Wetlands were once considered undesirable—often described as transitional zones of land and water, the United States government enforced policies in the past that encouraged the draining of wetlands to make room for infrastructure and agriculture according to Texas Parks and Wildlife Service. But as a productive and multipurpose ecosystem, wetlands provide pivotal ecological services for people and wildlife alike. Thanks to conservation efforts, wetlands are now regarded by the government as valuable ecosystems that better enhance human health, wildlife, the economy and water quality.
In 2009, the United States Fish and Wildlife Service conducted a study that showed there were an estimated 110.1 million acres of wetlands in the conterminous United States. The state of Texas itself contains millions of acres of wetlands, offering Texans the opportunity to visit and learn about wetlands and their importance to our water supply.
What are wetlands? How do they work?
According to Texas Parks and Wildlife Service, wetlands are areas of land that are dependent on the presence of water at all or part of the time. Also referred to as marshes, bogs, swamps and bayous, wetlands provide a habitat for both aquatic and terrestrial species and a variety of plants.
While wetlands vary due to differences in soils, topography, hydrology and other factors, they can usually be categorized as two different types. Coastal or tidal wetlands are found along ocean coasts and mix both freshwater and seawater to form an environment with varying salinities. Inland wetlands are most commonly found nearby rivers and streams, in depressions surrounded by dry land, by lakes and ponds and other low-lying areas. Man-made wetlands have been developed to treat water coming from an outside source, such as a river, before it enters a water treatment program.
Wetlands perform a variety of tasks, from improving water quality to reducing flood damage. These water bodies can absorb and filter sediments, nutrients and pollutants that would otherwise damage other water sources due to its ability to break them down naturally. This function also helps reduce flood damage.
Wetland plants help slow floodwaters, reducing the potential for erosion during the flood, and over time, slowly releasing floodwater into rivers, underground aquifers and the atmosphere. The U.S. Environmental Protection Agency estimates that a single acre of wetland can hold up to 1.5 million gallons of floodwater, which can save the United States billions of dollars a year in flood-related repair costs.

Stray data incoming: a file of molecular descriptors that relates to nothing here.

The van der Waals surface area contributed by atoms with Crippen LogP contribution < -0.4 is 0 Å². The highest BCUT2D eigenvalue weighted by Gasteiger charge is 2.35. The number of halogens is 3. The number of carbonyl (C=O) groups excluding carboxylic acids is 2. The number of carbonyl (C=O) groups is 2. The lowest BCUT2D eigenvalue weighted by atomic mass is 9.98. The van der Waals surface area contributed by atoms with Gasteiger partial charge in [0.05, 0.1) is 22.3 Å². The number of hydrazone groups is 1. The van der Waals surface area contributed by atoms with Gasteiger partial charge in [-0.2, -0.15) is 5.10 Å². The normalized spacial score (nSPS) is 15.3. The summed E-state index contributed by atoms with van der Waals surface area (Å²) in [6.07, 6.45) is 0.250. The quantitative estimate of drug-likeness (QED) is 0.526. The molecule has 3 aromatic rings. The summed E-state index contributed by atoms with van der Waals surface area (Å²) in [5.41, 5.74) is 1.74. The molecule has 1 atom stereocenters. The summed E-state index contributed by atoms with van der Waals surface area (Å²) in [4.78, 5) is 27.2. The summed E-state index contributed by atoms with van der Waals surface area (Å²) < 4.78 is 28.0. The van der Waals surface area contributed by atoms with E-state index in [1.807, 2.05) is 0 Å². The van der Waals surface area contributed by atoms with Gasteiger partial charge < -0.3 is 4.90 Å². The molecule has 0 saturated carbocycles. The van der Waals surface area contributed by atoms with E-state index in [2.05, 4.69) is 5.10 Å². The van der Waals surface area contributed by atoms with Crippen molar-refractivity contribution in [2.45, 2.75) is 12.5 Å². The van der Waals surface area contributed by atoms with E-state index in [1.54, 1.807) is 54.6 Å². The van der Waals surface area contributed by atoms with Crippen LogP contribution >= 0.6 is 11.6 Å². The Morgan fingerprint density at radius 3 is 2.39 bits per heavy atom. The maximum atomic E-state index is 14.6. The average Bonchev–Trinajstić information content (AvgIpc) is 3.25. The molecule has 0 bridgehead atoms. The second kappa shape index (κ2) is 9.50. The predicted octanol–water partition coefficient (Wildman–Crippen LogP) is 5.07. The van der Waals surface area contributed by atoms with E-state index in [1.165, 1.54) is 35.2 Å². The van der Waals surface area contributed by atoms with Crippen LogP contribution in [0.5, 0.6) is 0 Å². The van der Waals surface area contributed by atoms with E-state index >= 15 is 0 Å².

Due to its ability to hold nutrients, wetlands can increase the food supply that benefits invertebrates all the way up to mammals. Wetlands also serve as a habitat for thousands of animal species. The EPA considers wetlands to be one of the most productive and diverse ecosystems in the world, along with rain forests and coral reefs. For example, around 90% of Texas’ salt and freshwater fish species utilize wetlands for food and spawning.
After years of draining wetlands, these marshy areas are now recognized for their value and are protected ecosystems regulated by the U.S. Army Corps of Engineers as part of the Clean Water Act. The Emergency Wetlands Resources Act of 1986 requires the U.S. Fish and Wildlife Service to conduct studies of the country’s wetlands and report their results to Congress each decade.
Where can I find wetlands to visit?
Even though Texas is often considered a relatively dry state, it has millions of acres of wetlands that vary in purpose and size.
In the southern part of the Brazos River basin in Brazoria County, the Justin Hurst Wildlife Management Area is part of the Central Coast Wetlands Ecosystem Project, whose mission is “to provide for sound biological conservation of all wildlife resources within the central coast of Texas for the public’s common benefit.”
With nearly 12,000 acres of protected land, visitors can walk on the Live Oak Loop nature trail and witness the wildlife that resides in the wetlands. Brazoria County also has the Nannie Stringfellow Wildlife Management Area, which has approximately 3,666 acres for wetland and bald eagle mitigation. It is located near the Great Texas Coastal Birding Trail and visitors can include the Nannie M. Stringfellow Wildlife Management Area on their way through the Brazoria and San Bernard Loops.
Further north, the Lake Waco Wetlands were created after the Waco City Council voted to increase the level of Lake Waco by seven feet in 2000. The increase of water in Lake Waco caused habitat loss, which resulted in a habitat mitigation project and the Lake Waco Wetlands. These wetlands span for more than 180 acres and house different plants, mammals, insects and amphibians. According to the city of Waco, nearly 11 million gallons of water are pumped through the wetland per day from the Bosque River, a tributary of the Brazos, into the reservoir. The Lake Waco Wetlands has a research and education center that is open to the public Monday through Friday from 8 a.m. to 4 p.m., as well as some Saturdays. There are also night hikes through the Lake Waco Wetlands available every Friday night at 7:30 p.m. this upcoming April.
For information on the Lake Waco Wetlands, call 254-848-9654 go here.
For more on the Justin Hurst Wildlife Management Area, call 979-233-8729 or go here.
For additional information on the Nannie Stringfellow Wildlife Management Area, call 979-798-8746 or go here.